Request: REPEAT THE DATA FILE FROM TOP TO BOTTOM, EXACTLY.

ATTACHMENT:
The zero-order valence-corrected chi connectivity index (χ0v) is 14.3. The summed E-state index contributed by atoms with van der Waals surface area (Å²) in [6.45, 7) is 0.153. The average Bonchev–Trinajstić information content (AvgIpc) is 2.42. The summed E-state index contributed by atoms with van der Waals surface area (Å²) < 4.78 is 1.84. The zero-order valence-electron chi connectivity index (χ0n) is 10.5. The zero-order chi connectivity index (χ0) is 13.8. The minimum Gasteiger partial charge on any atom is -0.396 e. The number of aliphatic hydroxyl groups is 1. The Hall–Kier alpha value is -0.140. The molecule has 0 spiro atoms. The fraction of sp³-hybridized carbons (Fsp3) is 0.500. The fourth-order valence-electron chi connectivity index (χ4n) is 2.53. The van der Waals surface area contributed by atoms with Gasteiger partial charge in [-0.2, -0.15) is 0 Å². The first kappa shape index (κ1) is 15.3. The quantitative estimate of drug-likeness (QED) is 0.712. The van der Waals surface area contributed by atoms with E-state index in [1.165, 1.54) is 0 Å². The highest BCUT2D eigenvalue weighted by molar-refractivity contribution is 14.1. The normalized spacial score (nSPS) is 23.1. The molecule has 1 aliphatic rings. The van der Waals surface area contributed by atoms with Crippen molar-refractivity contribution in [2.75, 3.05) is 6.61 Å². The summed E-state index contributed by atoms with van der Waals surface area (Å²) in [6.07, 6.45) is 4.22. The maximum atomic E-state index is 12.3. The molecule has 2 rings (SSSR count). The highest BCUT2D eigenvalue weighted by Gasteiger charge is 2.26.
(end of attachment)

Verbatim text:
The zero-order valence-corrected chi connectivity index (χ0v) is 14.3. The summed E-state index contributed by atoms with van der Waals surface area (Å²) in [6.45, 7) is 0.153. The average Bonchev–Trinajstić information content (AvgIpc) is 2.42. The summed E-state index contributed by atoms with van der Waals surface area (Å²) < 4.78 is 1.84. The zero-order valence-electron chi connectivity index (χ0n) is 10.5. The zero-order chi connectivity index (χ0) is 13.8. The minimum Gasteiger partial charge on any atom is -0.396 e. The number of aliphatic hydroxyl groups is 1. The Hall–Kier alpha value is -0.140. The molecule has 0 spiro atoms. The fraction of sp³-hybridized carbons (Fsp3) is 0.500. The fourth-order valence-electron chi connectivity index (χ4n) is 2.53. The van der Waals surface area contributed by atoms with Gasteiger partial charge in [-0.2, -0.15) is 0 Å². The first kappa shape index (κ1) is 15.3. The quantitative estimate of drug-likeness (QED) is 0.712. The van der Waals surface area contributed by atoms with E-state index in [1.165, 1.54) is 0 Å². The highest BCUT2D eigenvalue weighted by molar-refractivity contribution is 14.1. The normalized spacial score (nSPS) is 23.1. The molecule has 1 aliphatic rings. The van der Waals surface area contributed by atoms with Crippen molar-refractivity contribution in [2.75, 3.05) is 6.61 Å². The summed E-state index contributed by atoms with van der Waals surface area (Å²) in [6.07, 6.45) is 4.22. The maximum atomic E-state index is 12.3. The molecule has 2 rings (SSSR count). The highest BCUT2D eigenvalue weighted by Gasteiger charge is 2.26.